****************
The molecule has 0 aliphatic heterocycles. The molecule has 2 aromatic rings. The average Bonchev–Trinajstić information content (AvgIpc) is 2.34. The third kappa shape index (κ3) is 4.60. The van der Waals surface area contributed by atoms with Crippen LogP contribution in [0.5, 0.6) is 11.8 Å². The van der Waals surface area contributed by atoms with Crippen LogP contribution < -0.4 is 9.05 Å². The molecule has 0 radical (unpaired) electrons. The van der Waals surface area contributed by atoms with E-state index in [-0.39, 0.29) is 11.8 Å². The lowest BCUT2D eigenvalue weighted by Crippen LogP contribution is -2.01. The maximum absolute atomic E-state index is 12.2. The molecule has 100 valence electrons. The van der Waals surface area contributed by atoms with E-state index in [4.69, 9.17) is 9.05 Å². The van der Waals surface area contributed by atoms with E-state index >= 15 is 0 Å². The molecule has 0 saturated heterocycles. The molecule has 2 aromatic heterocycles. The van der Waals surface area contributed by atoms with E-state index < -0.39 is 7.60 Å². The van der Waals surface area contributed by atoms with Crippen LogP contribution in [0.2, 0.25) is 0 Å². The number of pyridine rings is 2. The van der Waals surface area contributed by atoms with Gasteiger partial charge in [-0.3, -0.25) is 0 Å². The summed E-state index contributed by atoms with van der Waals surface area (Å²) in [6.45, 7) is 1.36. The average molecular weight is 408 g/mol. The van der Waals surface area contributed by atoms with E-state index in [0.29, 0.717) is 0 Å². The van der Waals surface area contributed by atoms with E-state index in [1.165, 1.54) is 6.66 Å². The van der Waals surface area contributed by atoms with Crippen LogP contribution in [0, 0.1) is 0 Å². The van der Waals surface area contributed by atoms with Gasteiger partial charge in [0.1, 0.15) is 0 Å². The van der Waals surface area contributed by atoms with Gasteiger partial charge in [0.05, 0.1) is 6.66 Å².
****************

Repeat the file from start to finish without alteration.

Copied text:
The molecule has 0 aliphatic heterocycles. The molecule has 2 aromatic rings. The average Bonchev–Trinajstić information content (AvgIpc) is 2.34. The third kappa shape index (κ3) is 4.60. The van der Waals surface area contributed by atoms with Crippen LogP contribution in [0.5, 0.6) is 11.8 Å². The van der Waals surface area contributed by atoms with Crippen LogP contribution < -0.4 is 9.05 Å². The molecule has 0 radical (unpaired) electrons. The van der Waals surface area contributed by atoms with E-state index in [-0.39, 0.29) is 11.8 Å². The lowest BCUT2D eigenvalue weighted by Crippen LogP contribution is -2.01. The maximum absolute atomic E-state index is 12.2. The molecule has 100 valence electrons. The van der Waals surface area contributed by atoms with E-state index in [4.69, 9.17) is 9.05 Å². The van der Waals surface area contributed by atoms with E-state index >= 15 is 0 Å². The molecule has 0 saturated heterocycles. The molecule has 2 aromatic heterocycles. The van der Waals surface area contributed by atoms with E-state index < -0.39 is 7.60 Å². The van der Waals surface area contributed by atoms with Crippen LogP contribution in [0.2, 0.25) is 0 Å². The number of pyridine rings is 2. The van der Waals surface area contributed by atoms with Gasteiger partial charge in [-0.3, -0.25) is 0 Å². The summed E-state index contributed by atoms with van der Waals surface area (Å²) in [6.45, 7) is 1.36. The average molecular weight is 408 g/mol. The van der Waals surface area contributed by atoms with E-state index in [0.29, 0.717) is 0 Å². The van der Waals surface area contributed by atoms with E-state index in [1.165, 1.54) is 6.66 Å². The van der Waals surface area contributed by atoms with Crippen LogP contribution in [0, 0.1) is 0 Å². The van der Waals surface area contributed by atoms with Gasteiger partial charge in [0.1, 0.15) is 0 Å². The van der Waals surface area contributed by atoms with Gasteiger partial charge in [0.05, 0.1) is 6.66 Å².